Serving gifted pupils proves a challenge

Plan, a `work in progress,' doesn't stimulate youths, say Anne Arundel parents

January 10, 2000|By Jackie Powder | Jackie Powder,SUN STAFF

As the parent of an academically gifted child, Debra Curro makes it her responsibility to see that her 10-year-old son, Taylor, is challenged at school.

Twice a month, she volunteers in her son's fifth-grade classroom at Central Elementary School, where she leads a literature discussion group with a small group of advanced pupils. The Riva parent also said she took the lead in obtaining an advanced sixth-grade math curriculum for Taylor's teacher to use for gifted pupils.

Curro is the co-founder of the Gifted and Talented Association of Anne Arundel County, an advocacy group formed in September for parents of academically advanced pupils. The group says that the county's programs for gifted pupils are inadequate, and that their children are frequently bored and frustrated in class.

Curro's son wrote a letter to school board members last week, outlining his experiences during the past two years in the county's enrichment program for gifted elementary pupils. The programs, called "prototypes," are units on different themes developed to meet the needs of advanced pupils in regular classrooms.

Of a third-grade math prototype, he wrote, "Our whole class did every lesson together, except when my mom came in and taught an enrichment class once a week. Math has mostly been boring throughout my school years."

"Please remember about how some kids need to be challenged more in the classroom. I am one of them," Taylor wrote.

The Gifted and Talented Association, with about 60 members, has asked the school board to create a task force to develop short-term solutions for gifted and talented instruction for the 2000-2001 school year, said co-founder Lynne Tucker. The group's next meeting is at 6: 30 p.m. Tuesday at Annapolis Senior High School, 2700 Riva Road.

Diane Sprague, the county's gifted and talented program coordinator, describes the county's offerings -- including the prototypes -- as "works in progress."

But she disagrees with parents' assertions that advanced pupils are not stimulated. Gifted children in the fourth-grade science prototype designed experiments that might be sent into space on a shuttle launch in March.

Beyond the prototypes, Sprague said, the elementary curriculum guides include additional lessons for gifted pupils so that teachers can adapt coursework to meet a child's ability level, a teaching strategy called "differentiated instruction."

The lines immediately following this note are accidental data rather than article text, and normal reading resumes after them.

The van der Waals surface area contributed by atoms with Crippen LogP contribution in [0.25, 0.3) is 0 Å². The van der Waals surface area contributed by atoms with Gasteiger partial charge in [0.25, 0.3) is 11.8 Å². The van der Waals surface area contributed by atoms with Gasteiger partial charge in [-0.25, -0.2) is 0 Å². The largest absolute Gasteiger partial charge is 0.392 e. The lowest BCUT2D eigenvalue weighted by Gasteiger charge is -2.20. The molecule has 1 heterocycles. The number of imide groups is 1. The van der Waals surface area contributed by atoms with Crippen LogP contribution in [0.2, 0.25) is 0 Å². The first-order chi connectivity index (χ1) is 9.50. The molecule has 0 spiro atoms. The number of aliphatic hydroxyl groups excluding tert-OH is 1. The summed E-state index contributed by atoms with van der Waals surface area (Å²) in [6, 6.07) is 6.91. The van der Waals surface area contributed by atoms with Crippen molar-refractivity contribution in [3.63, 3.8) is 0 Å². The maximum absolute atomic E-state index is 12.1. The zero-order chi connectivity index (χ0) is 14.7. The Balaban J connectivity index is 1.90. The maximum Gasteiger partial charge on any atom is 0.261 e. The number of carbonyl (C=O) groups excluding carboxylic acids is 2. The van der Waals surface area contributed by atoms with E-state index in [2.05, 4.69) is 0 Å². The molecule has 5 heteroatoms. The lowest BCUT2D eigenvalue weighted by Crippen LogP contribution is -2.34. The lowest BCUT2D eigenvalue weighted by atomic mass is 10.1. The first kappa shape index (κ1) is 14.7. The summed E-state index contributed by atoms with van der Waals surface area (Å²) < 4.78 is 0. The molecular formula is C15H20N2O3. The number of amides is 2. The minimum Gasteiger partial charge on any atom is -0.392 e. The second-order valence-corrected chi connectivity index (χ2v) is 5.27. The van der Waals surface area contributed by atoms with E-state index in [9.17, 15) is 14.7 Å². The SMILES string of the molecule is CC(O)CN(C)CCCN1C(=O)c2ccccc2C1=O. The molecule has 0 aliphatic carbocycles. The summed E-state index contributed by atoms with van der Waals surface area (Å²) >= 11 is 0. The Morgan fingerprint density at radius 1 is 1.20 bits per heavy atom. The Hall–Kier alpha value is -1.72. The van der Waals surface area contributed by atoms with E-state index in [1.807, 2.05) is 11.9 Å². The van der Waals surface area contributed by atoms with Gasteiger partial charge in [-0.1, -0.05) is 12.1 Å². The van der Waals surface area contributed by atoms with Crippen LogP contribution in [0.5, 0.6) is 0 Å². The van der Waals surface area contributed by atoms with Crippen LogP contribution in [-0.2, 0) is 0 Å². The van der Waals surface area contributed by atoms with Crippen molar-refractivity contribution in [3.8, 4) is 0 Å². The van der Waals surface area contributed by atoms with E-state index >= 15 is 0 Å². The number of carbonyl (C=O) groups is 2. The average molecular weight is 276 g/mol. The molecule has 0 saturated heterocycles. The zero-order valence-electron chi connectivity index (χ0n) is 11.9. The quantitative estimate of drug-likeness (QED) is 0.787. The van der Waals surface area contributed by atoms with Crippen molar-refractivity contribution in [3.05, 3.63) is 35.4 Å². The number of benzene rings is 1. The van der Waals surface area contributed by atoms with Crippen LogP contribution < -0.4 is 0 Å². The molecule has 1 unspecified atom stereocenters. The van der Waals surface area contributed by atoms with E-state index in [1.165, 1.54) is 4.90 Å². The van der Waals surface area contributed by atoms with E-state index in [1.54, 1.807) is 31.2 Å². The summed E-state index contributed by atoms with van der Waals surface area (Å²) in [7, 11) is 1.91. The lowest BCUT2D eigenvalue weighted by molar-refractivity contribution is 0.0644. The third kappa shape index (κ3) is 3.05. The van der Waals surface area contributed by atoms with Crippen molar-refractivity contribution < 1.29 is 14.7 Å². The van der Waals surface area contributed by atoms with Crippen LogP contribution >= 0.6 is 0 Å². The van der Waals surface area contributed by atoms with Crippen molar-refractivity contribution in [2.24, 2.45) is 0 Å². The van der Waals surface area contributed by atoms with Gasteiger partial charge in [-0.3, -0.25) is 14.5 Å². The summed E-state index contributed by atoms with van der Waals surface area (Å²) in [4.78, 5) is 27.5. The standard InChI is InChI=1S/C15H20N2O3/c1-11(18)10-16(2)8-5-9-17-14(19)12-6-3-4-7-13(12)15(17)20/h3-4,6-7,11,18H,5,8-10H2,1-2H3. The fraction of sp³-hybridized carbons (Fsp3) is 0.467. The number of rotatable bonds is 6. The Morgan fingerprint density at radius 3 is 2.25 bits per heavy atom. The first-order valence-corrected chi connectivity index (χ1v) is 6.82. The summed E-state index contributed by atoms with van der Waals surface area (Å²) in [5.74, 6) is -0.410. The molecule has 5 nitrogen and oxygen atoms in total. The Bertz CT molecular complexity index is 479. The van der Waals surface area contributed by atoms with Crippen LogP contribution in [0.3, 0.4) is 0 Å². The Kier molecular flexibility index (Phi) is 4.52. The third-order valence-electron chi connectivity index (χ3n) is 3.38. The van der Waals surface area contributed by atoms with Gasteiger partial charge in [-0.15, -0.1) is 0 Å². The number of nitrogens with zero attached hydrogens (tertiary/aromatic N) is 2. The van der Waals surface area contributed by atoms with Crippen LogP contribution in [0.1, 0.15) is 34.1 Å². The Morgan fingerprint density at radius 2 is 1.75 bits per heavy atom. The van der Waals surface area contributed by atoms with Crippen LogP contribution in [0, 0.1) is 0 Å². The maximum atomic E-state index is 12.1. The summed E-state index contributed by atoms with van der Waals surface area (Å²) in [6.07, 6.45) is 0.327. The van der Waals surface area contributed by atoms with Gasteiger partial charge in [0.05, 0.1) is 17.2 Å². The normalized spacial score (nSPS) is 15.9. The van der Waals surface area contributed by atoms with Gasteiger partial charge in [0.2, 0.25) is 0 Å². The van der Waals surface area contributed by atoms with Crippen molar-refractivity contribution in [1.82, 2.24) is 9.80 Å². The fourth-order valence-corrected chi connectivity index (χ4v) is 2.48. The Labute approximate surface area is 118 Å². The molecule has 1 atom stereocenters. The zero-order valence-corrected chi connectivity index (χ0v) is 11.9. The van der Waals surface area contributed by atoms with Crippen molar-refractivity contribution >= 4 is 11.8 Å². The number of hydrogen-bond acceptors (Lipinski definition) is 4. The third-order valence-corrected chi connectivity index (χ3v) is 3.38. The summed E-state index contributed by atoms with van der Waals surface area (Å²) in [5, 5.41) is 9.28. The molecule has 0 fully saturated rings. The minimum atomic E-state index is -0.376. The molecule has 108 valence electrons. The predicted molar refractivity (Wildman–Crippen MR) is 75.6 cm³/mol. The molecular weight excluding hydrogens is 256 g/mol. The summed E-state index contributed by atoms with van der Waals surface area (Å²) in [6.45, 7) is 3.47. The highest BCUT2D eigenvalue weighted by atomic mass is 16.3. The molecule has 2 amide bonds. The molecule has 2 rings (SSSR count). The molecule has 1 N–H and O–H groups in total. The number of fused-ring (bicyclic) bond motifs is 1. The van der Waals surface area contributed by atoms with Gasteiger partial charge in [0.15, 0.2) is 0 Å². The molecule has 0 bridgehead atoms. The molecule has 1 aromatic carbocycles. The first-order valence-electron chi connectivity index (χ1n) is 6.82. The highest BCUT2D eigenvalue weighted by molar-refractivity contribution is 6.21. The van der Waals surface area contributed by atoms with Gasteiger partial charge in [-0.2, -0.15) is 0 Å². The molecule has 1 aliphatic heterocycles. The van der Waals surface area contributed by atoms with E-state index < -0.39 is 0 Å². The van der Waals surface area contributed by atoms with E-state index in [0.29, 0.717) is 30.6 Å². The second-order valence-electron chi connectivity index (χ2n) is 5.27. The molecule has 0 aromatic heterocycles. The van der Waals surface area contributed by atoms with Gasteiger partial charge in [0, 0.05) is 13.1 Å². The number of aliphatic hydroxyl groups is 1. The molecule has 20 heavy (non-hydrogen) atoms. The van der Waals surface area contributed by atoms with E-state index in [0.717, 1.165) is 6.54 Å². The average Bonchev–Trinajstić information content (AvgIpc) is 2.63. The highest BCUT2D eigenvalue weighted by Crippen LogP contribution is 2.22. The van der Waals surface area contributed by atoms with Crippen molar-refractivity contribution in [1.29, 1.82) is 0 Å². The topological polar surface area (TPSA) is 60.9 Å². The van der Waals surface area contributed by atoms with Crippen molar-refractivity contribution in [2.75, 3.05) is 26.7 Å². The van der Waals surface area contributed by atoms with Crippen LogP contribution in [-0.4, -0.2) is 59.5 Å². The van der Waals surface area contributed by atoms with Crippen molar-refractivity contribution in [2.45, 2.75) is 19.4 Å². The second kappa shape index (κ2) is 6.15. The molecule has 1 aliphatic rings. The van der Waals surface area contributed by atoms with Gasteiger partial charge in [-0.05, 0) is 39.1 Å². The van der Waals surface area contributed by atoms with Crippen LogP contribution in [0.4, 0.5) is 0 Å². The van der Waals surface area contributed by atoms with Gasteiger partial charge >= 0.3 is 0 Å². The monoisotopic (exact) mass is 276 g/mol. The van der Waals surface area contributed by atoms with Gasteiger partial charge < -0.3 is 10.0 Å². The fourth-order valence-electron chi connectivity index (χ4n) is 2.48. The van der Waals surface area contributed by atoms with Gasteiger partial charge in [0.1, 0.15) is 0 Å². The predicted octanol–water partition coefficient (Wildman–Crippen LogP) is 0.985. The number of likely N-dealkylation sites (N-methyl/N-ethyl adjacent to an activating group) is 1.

One of the parents' primary concerns about differentiated instruction is that overworked teachers must try to divide their time between children of widely varying abilities in the same classrooms. Parents say that gifted and talented children often fall through the cracks.

"Teachers have said, `When do we have the time for that?' " said Shirley Bors, who has a gifted third-grader in a county elementary school.

Bors and other parents say they would rather see more "homogeneous" groupings of pupils with similar abilities.

"If they had one trained teacher in each grade to meet the needs of a particularly gifted group, that would better help the teachers accomplish their jobs, as well as meet the educational needs of the child," said Tucker, who supports more specialized instruction for advanced pupils. "We don't have magnet schools, we don't have learning centers, we don't have pull-out programs per se" for gifted pupils, she said.

Sprague said the county prefers to have a flexible approach to grouping pupils.

"There are times when you're presenting information when it's appropriate to have students of mixed abilities together," she said. Gifted and talented education experts say both teaching methods have benefits.

Groupings of mixed abilities "ensures that kids of lower abilities don't keep getting stuck with the poorer teachers," said Charles E. Beckman, a spokesman for the Center for Talented Youth at the Johns Hopkins University.

"Still, we do find that when gifted kids are in heterogeneous groups, sometimes what happens is that they get handouts and are shuttled to a corner of the room while the teacher helps the struggling kids understand the material," he said.

The county is in the midst of rebuilding a gifted and talented program that was eliminated in 1998 to save $950,000. Under the new program, in place since September, gifted and talented resource teachers have filled the 18 enrichment teacher positions cut from the middle schools. Instead of placing one teacher at each middle school, the teachers work in clusters at middle and elementary schools in the six instructional regions. The resource teachers will visit schools in their region, acting as consultants to classroom teachers in gifted and talented instruction.

Sprague said the resource teachers also will participate on curriculum committees to "infuse" more advanced activities into classroom lessons.

Tucker said she's optimistic about the concept, but called it "secondhand instruction." She said she'd rather see enrichment teachers work directly with pupils.

School officials say the new arrangement allows more pupils to benefit from the presence of resource teachers. But the program is not fully staffed. Sprague said 13 resource teachers have been hired, and 12 are working in schools.

Despite their criticisms, members of the Gifted and Talented Association say they're aware that the county's tax cap limits what school officials can do for all pupils. Tucker said members are willing to form school-based parent volunteer groups to help teachers.

"Teachers are doing the best they can with limited resources," Curro said. "They have a range of children in the classroom, and their plates are more than full."

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